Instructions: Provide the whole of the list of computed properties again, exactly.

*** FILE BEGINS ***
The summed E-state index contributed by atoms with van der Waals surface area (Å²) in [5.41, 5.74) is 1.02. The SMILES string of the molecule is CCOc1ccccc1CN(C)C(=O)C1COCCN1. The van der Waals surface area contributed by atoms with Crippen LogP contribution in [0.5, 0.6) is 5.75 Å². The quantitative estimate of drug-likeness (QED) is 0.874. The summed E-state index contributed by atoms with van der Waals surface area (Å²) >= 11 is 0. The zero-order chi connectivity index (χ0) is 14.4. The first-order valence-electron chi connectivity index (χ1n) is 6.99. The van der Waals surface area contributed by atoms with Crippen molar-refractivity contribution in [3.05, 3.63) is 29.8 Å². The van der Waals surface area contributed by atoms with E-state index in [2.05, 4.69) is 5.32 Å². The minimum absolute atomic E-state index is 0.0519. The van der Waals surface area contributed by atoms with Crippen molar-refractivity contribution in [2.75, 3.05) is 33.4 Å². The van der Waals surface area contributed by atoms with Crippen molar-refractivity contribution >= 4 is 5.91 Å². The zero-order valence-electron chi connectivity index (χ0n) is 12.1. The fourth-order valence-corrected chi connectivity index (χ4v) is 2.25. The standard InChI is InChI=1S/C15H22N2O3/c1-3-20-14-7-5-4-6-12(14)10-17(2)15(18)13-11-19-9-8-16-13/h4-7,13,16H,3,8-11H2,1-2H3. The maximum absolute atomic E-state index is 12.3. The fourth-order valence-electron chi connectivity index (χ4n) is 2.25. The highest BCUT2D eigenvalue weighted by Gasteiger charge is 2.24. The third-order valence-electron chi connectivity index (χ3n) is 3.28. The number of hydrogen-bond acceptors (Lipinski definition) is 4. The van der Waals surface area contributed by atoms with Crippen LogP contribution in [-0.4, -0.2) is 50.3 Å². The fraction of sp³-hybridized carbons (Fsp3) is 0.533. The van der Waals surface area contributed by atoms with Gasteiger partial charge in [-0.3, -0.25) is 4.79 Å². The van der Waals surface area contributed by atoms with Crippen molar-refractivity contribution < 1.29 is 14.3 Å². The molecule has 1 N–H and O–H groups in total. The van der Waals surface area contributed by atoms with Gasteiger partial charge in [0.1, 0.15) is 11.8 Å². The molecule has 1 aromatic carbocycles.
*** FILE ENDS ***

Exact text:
The summed E-state index contributed by atoms with van der Waals surface area (Å²) in [5.41, 5.74) is 1.02. The SMILES string of the molecule is CCOc1ccccc1CN(C)C(=O)C1COCCN1. The van der Waals surface area contributed by atoms with Crippen LogP contribution in [0.5, 0.6) is 5.75 Å². The quantitative estimate of drug-likeness (QED) is 0.874. The summed E-state index contributed by atoms with van der Waals surface area (Å²) >= 11 is 0. The zero-order chi connectivity index (χ0) is 14.4. The first-order valence-electron chi connectivity index (χ1n) is 6.99. The van der Waals surface area contributed by atoms with Crippen molar-refractivity contribution in [3.05, 3.63) is 29.8 Å². The van der Waals surface area contributed by atoms with E-state index in [2.05, 4.69) is 5.32 Å². The minimum absolute atomic E-state index is 0.0519. The van der Waals surface area contributed by atoms with Crippen molar-refractivity contribution in [2.75, 3.05) is 33.4 Å². The van der Waals surface area contributed by atoms with Crippen molar-refractivity contribution >= 4 is 5.91 Å². The zero-order valence-electron chi connectivity index (χ0n) is 12.1. The fourth-order valence-corrected chi connectivity index (χ4v) is 2.25. The standard InChI is InChI=1S/C15H22N2O3/c1-3-20-14-7-5-4-6-12(14)10-17(2)15(18)13-11-19-9-8-16-13/h4-7,13,16H,3,8-11H2,1-2H3. The maximum absolute atomic E-state index is 12.3. The fourth-order valence-electron chi connectivity index (χ4n) is 2.25. The highest BCUT2D eigenvalue weighted by Gasteiger charge is 2.24. The third-order valence-electron chi connectivity index (χ3n) is 3.28. The number of hydrogen-bond acceptors (Lipinski definition) is 4. The van der Waals surface area contributed by atoms with Crippen LogP contribution in [-0.4, -0.2) is 50.3 Å². The fraction of sp³-hybridized carbons (Fsp3) is 0.533. The van der Waals surface area contributed by atoms with Gasteiger partial charge in [-0.3, -0.25) is 4.79 Å². The van der Waals surface area contributed by atoms with Crippen molar-refractivity contribution < 1.29 is 14.3 Å². The molecule has 1 N–H and O–H groups in total. The van der Waals surface area contributed by atoms with Gasteiger partial charge in [0.1, 0.15) is 11.8 Å². The molecule has 1 aromatic carbocycles.